Carnegie Mellon University

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Quantum State Manipulation of Atomically-Precise Gold Nanoclusters by Controlling Size & Structure

posted on 2020-03-03, 16:21 authored by Tatsuya HigakiTatsuya Higaki
Atomically-precise gold nanoclusters have gained wide attentions due to their unique quantum state and related intriguing properties. These nanoclusters exhibit non
metallic (i.e., molecular) electronic structure unlike bulk or plasmonic nanoparticle of gold. The non-metallic electronic structure of a nanocluster is very sensitive to the size
and structure, even at the atomic level of difference. Recent progress in the atomically precise synthesis and crystallographic structure determination has provided chemists with the wide availability of nanoclusters with different size/structure for the exploration of novel functionalities. However, some fundamental questions are not clearly answered yet. For example, the critical role of the structure (e.g., core and/or surface) for the properties
still remain unclear. The transition from non-metallic to metallic state has not been identified at the atomic level of precision due to the difficulty in atomically-controlled
synthesis of a nanocluster near the transition size region (i.e., ~2 nm). The elucidation of the origin of surface plasmons also needs further investigation of the nascent state. In this thesis, I tackle the major issues of nanoscience by synthesis and structure determination of thiolate-protected gold nanoclusters. I first discuss oxidation-induced
size/structure transformation (OIST) of atomically-precise Au nanoclusters from one stable size to another (Chapter 2). The observed transformation from [Au23(SR)16]− to
Au28(SR)20 demonstrated the first case of novel synthetic procedure by oxidation as well as the atomic insights into the charge state control of a nanocluster. In Chapter 3 and 4, I discuss atomically-tailored core and/or surface structures of
Au nanoclusters, and the effect on the optical properties. I have controlled the crystallize phase of the core structure in an atomically-precise Au30(SR)18 for the first time by a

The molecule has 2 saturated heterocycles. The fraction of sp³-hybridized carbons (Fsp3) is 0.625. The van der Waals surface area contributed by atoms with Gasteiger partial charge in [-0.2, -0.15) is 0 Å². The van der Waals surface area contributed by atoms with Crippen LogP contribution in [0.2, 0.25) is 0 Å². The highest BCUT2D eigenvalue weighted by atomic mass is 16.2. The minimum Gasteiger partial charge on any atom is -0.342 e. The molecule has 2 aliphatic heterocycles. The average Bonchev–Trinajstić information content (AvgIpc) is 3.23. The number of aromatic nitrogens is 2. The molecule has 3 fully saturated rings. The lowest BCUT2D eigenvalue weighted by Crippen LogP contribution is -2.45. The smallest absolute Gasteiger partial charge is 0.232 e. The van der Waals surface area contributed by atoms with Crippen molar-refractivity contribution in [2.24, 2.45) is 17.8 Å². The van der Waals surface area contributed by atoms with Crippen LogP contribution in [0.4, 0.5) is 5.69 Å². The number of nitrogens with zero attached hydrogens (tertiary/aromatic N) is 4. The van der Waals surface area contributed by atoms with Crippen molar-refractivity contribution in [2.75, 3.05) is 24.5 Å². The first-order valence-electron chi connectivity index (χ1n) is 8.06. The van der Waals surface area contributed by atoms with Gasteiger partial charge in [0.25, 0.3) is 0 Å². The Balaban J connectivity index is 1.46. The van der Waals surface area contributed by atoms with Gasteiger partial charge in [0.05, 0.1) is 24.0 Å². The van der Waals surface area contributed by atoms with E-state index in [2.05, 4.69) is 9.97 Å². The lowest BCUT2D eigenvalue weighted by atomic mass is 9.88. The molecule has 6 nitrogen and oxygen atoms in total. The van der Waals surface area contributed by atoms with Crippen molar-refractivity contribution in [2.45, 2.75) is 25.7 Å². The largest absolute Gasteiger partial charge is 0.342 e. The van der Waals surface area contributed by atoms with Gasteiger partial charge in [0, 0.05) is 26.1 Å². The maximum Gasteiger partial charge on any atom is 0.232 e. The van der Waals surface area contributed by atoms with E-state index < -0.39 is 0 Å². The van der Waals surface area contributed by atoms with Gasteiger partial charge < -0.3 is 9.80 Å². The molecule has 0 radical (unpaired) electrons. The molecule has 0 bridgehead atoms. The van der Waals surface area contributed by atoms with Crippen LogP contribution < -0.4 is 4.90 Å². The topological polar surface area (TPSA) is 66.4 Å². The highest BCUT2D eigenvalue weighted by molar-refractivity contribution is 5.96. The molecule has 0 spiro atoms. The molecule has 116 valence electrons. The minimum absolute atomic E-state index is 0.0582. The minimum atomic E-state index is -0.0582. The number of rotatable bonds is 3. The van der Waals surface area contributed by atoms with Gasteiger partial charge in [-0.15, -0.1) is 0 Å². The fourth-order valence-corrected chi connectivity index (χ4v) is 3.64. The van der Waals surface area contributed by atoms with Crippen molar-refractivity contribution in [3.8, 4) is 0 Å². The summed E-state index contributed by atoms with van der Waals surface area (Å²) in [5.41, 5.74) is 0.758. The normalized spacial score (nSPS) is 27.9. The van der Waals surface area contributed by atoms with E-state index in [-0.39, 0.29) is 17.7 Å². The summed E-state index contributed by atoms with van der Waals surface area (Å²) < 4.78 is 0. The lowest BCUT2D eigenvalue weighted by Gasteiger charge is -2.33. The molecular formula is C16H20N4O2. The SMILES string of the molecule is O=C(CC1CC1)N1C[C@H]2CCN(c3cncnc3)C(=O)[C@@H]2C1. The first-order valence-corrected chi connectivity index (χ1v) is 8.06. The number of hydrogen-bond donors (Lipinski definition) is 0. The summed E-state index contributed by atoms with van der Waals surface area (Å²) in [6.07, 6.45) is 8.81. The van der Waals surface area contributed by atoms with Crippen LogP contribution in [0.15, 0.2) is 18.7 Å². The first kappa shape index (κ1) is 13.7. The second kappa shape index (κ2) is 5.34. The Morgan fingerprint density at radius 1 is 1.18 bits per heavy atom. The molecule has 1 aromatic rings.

novel ligand-based strategy (Chapter 3). The ligand-based strategy realized the hexagonal-close packed (hcp) structure in the Au30(SR)18, unlike face-centered cubic (fcc) structure in previously reported Au30(SR’)18, and bulk or plasmonic NP of gold.
Interestingly, the controlled crystalline phase in the same sized NP led to totally different properties. This work has demonstrated a strategy for controlling nanocluster structure
(hcp vs. fcc) to tailor the optical properties without changing the size in atomic precision. I have also performed surface tailoring of Au nanoclusters to control the optical
properties of Au nanoclusters (Chapter 4). Au103S2(SR)41 and Au102(SR’)44 nanoclusters are protected by different ligands (i.e., 2-naphthalenethiolate and paramercaptobenzoic acid) and the two nanoclusters show the same Au79 core but different surface structure.
Steady-state spectroscopy revealed the same UV-Vis absorption profile of Au103 and Au102, but ultrafast spectroscopy identified different excited-state lifetimes (420 ps for Au103 vs. 3.5 ns for Au102). The correlation between spectroscopic and structural analyses has elucidated the critical role of core and/or surface structure of Au nanoclusters for their optical properties. The atomically-tailored optical properties discussed in Chapter 3
& 4 demonstrate a strategy for quantum state manipulation of non-metallic Au nanoclusters.
In Chapter 5−8, I discuss the atomically-precise identification of the transition from non-metallic to metallic state of Au nanoclusters and the nascent state of surface
plasmons. Chapter 5 describes the sharp transition from nonmetallic Au246(SR)80 to metallic Au279(SR)84 within merely 33 Au atoms, which goes against >50 years of
theoretical prediction of a smooth transition. I overcame the difficulties in controlling the atomic monodispersity by a ligand-based strategy and successfully synthesized Au279.
The “nascent” surface plasmon in Au279(SR)84 exhibited intriguing optical properties unseen in typical plasmons. Chapter 6 & 8 focus on the unique features of such a nascent surface plasmon near the transition size region. I have discovered anomalous electron dynamics in metallic Au333(SR)79 with unprecedented relaxation process, in addition to electron-phonon coupling and phonon-phonon coupling as seen in typical plasmonic Au nanoparticles (Chapter 6). The nascent state of surface plasmons is further explored through the synthesis and spectroscopic analysis of Au~300(TBBT)~84 and Au~310(pMBT)~80, resulted in the observation of intriguing electron dynamics (Chapter 8). Chapter 7 includes the discussion on the effect of alloying on the non-metallic to metallic transition through the case of Au130-xAgx nanoclusters with non-metallicity.
Overall, the conclusion derived from this dissertation has provided critical insights (e.g., structure and/or size) into the quantum state of Au nanoclusters at atomic
level. Further studies toward the direction will guide one to the strategy to engineer the functionality of nanomaterials by quantum state manipulation for the applications in
optoelectronic, catalysis, and biomedicine, as well as quantum computing.




Degree Type

  • Dissertation


  • Chemistry

Degree Name

  • Doctor of Philosophy (PhD)


Rongchao Jin

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